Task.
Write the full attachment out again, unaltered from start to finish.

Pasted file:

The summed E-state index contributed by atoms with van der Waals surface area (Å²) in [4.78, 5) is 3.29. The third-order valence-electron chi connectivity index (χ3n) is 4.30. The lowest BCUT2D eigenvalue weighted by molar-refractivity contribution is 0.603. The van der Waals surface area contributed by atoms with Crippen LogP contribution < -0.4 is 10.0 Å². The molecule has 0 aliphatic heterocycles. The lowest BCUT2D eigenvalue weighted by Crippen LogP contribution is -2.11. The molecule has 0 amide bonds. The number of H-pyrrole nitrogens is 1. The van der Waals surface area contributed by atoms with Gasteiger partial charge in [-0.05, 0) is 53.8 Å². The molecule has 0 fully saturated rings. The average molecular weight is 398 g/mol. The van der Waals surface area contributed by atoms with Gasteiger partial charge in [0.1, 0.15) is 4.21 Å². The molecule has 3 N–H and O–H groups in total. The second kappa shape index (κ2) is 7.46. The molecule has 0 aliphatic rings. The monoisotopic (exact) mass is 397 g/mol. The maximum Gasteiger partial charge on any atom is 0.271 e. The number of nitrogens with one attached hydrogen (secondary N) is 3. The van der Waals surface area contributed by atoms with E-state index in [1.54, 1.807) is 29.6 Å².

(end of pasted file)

The summed E-state index contributed by atoms with van der Waals surface area (Å²) in [4.78, 5) is 3.29. The third-order valence-electron chi connectivity index (χ3n) is 4.30. The lowest BCUT2D eigenvalue weighted by molar-refractivity contribution is 0.603. The van der Waals surface area contributed by atoms with Crippen LogP contribution < -0.4 is 10.0 Å². The molecule has 0 aliphatic heterocycles. The lowest BCUT2D eigenvalue weighted by Crippen LogP contribution is -2.11. The molecule has 0 amide bonds. The number of H-pyrrole nitrogens is 1. The van der Waals surface area contributed by atoms with Gasteiger partial charge in [-0.05, 0) is 53.8 Å². The molecule has 0 fully saturated rings. The average molecular weight is 398 g/mol. The van der Waals surface area contributed by atoms with Gasteiger partial charge in [0.1, 0.15) is 4.21 Å². The molecule has 3 N–H and O–H groups in total. The second kappa shape index (κ2) is 7.46. The molecule has 0 aliphatic rings. The monoisotopic (exact) mass is 397 g/mol. The maximum Gasteiger partial charge on any atom is 0.271 e. The number of nitrogens with one attached hydrogen (secondary N) is 3. The van der Waals surface area contributed by atoms with E-state index in [1.54, 1.807) is 29.6 Å².